• How will our curriculum and teaching methods complement the approaches taken in primary schools?
• How can we run effective diagnostic assessments and/or analysis of the SATs tests to help us understand students' starting points?
• How can we help students have a positive attitude to maths?
• How do we avoid creating unnecessary worry or stress?

WRITING - 69% at expected, down from 78%

Areas to consider for primary schools:
• Do we have a structured approach for writing in key stage 2?
• Do we work on extended writing?
• How do we use the TT Education approach to writing, to encourage pupils to explore their ideas, plan, write and review?
• Have we run a pupil perception survey to see if our students enjoy writing?
• How do we use success in reading to support the children's writing?

Areas to consider for secondary schools:
• When students arrive in Yr7 can we use writing as an assessment or diagnostic tool?
• How do we make sure that KS3 English does not present students with ‘more of the same’?
• How do we both excite and challenge learners?
• Can we use the TT Education 'bridge edit' approach to help students understand how each subject has a different 'disciplinary literacy'?

GPS - 72% at expected, down from 78%

Areas to consider for primary schools:
• How do we develop confidence in grammar, punctuation and spelling in all our learners?
• Do we use approaches like 'gamification' to help build automaticity and conceptual understanding?
• Do we use enough collaboration and talk-led approaches to encourage students to discuss, reflect and think deeper?
• Is GPS a standalone, or does it have a meaningful impact on reading and writing?

Areas to consider for secondary schools:
• How do we build on the GPS that has been learnt in primary school?
• Is there 'buy-in' from all staff about this, or is primary grammar and punctuation seen as an unnecessary and 'best-forgotten' body of knowledge in KS3?
• Is GPS a building block for literacy skills, or is our rationale that we should focus more on pupils' enjoyment of writing?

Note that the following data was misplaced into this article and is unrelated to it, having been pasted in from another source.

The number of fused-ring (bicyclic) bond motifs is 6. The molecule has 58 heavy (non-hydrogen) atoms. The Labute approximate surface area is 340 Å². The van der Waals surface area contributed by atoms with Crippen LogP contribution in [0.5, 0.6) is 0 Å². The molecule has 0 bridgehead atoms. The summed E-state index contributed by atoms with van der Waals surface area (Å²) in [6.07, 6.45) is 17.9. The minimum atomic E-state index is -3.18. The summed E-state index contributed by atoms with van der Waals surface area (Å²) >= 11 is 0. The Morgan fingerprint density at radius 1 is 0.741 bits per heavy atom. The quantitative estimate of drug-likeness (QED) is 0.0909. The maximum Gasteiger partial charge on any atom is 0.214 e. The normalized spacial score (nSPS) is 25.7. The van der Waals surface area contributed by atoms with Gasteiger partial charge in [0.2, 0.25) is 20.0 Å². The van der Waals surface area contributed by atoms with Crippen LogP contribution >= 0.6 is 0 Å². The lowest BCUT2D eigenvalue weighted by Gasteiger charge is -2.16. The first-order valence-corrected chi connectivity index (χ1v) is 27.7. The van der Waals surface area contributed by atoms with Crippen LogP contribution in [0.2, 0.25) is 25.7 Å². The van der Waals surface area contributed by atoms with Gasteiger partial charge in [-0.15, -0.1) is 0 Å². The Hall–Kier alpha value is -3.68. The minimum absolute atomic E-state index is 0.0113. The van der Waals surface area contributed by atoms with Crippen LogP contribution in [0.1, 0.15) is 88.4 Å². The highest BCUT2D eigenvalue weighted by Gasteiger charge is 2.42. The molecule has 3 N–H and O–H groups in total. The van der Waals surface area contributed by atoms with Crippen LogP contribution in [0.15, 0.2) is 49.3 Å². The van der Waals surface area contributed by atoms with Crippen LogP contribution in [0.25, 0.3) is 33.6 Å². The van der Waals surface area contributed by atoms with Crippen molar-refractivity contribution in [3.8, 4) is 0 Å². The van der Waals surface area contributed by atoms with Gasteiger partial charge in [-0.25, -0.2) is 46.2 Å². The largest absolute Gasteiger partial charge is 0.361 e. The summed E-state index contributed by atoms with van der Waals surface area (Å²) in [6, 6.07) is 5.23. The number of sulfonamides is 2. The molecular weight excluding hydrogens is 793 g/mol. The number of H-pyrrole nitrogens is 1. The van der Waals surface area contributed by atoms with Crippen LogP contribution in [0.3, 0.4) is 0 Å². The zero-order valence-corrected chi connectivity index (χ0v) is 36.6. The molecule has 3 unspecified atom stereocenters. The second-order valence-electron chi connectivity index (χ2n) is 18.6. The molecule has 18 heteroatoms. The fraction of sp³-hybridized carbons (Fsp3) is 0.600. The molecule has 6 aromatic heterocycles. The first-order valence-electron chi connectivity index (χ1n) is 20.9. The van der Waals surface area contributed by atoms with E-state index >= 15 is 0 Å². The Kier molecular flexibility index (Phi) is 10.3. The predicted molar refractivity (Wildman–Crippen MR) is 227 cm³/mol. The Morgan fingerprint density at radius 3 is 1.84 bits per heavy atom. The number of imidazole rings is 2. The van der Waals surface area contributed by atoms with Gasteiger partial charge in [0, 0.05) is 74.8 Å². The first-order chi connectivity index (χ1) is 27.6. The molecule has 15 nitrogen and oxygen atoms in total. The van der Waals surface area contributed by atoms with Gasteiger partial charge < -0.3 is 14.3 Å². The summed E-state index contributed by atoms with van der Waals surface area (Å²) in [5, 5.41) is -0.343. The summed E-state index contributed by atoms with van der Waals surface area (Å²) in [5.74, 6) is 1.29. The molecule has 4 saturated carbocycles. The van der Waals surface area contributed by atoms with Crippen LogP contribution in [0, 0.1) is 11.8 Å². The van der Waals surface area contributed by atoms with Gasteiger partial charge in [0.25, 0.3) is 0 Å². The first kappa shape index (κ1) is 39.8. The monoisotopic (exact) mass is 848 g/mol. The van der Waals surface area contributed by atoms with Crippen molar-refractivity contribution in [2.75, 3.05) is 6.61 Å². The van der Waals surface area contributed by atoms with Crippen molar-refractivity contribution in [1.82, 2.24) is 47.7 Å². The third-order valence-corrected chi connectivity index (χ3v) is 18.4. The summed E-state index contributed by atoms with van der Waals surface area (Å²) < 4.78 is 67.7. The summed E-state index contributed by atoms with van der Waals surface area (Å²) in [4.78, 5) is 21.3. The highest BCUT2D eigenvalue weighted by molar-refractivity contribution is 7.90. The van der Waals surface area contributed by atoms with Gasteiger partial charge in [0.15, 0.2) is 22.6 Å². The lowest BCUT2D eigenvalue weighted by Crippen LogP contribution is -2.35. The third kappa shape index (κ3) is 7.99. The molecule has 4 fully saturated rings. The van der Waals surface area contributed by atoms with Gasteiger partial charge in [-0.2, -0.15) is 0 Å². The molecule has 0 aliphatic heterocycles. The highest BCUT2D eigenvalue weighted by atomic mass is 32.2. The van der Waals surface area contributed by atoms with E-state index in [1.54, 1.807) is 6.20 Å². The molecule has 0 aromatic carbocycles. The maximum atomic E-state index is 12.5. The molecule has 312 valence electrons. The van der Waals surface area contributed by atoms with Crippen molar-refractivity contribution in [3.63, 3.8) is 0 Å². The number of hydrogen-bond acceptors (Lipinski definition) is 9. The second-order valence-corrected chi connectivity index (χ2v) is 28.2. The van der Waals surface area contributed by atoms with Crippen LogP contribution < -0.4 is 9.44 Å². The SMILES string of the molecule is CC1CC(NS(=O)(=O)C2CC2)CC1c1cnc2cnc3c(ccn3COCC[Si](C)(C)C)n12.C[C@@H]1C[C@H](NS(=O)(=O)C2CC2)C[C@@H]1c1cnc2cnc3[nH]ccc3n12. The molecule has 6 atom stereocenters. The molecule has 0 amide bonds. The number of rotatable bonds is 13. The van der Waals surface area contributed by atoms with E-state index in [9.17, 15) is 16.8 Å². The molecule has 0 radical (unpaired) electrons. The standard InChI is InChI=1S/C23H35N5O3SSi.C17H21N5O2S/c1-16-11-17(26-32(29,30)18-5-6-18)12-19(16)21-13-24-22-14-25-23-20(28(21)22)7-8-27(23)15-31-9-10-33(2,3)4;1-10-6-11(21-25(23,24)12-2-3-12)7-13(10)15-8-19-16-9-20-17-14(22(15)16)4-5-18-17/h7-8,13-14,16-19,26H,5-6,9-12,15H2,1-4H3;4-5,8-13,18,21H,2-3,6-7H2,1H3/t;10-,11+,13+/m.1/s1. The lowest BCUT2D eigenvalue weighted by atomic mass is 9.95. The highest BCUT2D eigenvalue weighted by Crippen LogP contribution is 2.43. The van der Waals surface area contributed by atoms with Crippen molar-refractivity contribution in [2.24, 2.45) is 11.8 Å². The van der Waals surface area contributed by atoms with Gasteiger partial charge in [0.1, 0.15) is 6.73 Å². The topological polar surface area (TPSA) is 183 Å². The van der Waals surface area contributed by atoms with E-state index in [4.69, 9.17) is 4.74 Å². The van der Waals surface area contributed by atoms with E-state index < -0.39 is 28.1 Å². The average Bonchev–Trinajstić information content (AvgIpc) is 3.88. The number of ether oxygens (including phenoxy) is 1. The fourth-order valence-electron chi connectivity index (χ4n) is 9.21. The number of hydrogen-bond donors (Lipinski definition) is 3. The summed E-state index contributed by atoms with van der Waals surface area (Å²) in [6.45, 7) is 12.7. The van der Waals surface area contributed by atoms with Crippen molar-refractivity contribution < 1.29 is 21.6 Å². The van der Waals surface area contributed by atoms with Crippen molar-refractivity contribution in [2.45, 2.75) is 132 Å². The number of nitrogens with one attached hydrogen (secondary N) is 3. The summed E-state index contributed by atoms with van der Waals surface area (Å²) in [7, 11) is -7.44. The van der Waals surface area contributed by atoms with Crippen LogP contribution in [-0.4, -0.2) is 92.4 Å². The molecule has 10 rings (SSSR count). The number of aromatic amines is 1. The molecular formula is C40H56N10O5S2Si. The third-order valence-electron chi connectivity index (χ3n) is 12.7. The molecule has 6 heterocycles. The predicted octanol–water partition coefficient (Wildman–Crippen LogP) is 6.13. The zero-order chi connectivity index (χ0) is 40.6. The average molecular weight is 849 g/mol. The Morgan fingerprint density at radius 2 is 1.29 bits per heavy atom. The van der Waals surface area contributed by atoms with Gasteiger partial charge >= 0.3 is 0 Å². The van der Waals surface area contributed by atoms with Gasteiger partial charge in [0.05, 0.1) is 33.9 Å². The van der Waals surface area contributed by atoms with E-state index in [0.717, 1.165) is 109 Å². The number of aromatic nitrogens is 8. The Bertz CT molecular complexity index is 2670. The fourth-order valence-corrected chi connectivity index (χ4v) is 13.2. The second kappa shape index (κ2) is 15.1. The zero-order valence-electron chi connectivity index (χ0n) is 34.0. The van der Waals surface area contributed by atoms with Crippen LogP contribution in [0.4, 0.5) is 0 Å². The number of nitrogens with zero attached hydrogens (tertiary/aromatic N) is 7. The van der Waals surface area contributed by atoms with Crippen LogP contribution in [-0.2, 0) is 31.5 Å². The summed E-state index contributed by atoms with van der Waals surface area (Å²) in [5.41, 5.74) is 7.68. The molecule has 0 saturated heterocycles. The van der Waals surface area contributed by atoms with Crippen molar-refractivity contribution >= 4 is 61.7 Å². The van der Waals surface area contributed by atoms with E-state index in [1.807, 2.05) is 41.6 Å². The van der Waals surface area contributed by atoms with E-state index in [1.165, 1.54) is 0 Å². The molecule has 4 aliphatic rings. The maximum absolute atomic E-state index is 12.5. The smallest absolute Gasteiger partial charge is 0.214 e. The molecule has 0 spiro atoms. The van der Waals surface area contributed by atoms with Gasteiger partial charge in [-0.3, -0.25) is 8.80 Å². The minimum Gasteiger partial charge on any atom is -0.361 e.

• Do we have a school-wide approach to 'document hygiene', explaining the importance of GPS when writing to specific audiences or clients?
• Do we make connections between an effective use of English language and future
career ambitions?

SCIENCE - 79% at expected, down from 83%

Areas to consider for primary schools:
• Has there been too much focus on English and maths, rather than science and foundation subjects?
• How often do children do experiments and other forms of 'disciplinary knowledge'?
• Do we have a structured approach to developing vocabulary in science?
• Are there any specific groups of children who are struggling in this subject?
• How well do scientific skills and knowledge influence success in other subject areas, for instance through an exploration of the 'uses and implications' of science?

Areas to consider for secondary schools:
• Are all students able to think and work scientifically? Do they ask scientific questions?
• What additional support might we need to put in place for Yr7 pupils to help them catch up with their scientific knowledge and thinking?
• Is there a coherent progression in 'disciplinary knowledge' so all students know how scientists gain knowledge and evaluate outcomes?
• How do we promote the STEM subjects to all our students?

Given the disruption from Covid and the lockdowns, the national picture could have been a lot worse, and we feel that these SATs results are credit to the hard work and determination of teachers and leaders across the country. We know from our work in schools just how dedicated staff have been, 'going the extra mile' to support all learners to achieve in their SATs but also to support them in their wellbeing, and prepare them for the next stage of their education.


If you would like help with any of the core subjects at your school, or the transition between primary and secondary - whether it's INSETs and training, consultancy, or longer packages of support - please get in touch with us at info@tteducation.co.uk